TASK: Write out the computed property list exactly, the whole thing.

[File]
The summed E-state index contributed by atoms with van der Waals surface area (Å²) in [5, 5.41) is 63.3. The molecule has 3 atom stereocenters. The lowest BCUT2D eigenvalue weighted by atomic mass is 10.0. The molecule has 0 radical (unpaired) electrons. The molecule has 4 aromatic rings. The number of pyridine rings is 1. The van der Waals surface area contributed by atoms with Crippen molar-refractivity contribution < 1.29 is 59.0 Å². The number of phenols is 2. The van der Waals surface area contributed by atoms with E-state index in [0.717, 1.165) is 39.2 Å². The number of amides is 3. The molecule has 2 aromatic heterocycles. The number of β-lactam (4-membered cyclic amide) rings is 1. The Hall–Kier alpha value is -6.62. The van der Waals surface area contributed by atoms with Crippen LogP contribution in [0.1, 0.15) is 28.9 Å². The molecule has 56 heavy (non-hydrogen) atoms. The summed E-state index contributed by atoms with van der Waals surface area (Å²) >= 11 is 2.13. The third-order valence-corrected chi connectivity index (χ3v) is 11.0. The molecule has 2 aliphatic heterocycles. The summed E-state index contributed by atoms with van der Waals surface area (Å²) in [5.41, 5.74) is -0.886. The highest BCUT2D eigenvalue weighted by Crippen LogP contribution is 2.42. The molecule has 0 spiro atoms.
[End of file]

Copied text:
The summed E-state index contributed by atoms with van der Waals surface area (Å²) in [5, 5.41) is 63.3. The molecule has 3 atom stereocenters. The lowest BCUT2D eigenvalue weighted by atomic mass is 10.0. The molecule has 0 radical (unpaired) electrons. The molecule has 4 aromatic rings. The number of pyridine rings is 1. The van der Waals surface area contributed by atoms with Crippen molar-refractivity contribution < 1.29 is 59.0 Å². The number of phenols is 2. The van der Waals surface area contributed by atoms with E-state index in [0.717, 1.165) is 39.2 Å². The number of amides is 3. The molecule has 2 aromatic heterocycles. The number of β-lactam (4-membered cyclic amide) rings is 1. The Hall–Kier alpha value is -6.62. The van der Waals surface area contributed by atoms with Crippen LogP contribution in [0.1, 0.15) is 28.9 Å². The molecule has 56 heavy (non-hydrogen) atoms. The summed E-state index contributed by atoms with van der Waals surface area (Å²) >= 11 is 2.13. The third-order valence-corrected chi connectivity index (χ3v) is 11.0. The molecule has 2 aliphatic heterocycles. The summed E-state index contributed by atoms with van der Waals surface area (Å²) in [5.41, 5.74) is -0.886. The highest BCUT2D eigenvalue weighted by Crippen LogP contribution is 2.42. The molecule has 0 spiro atoms.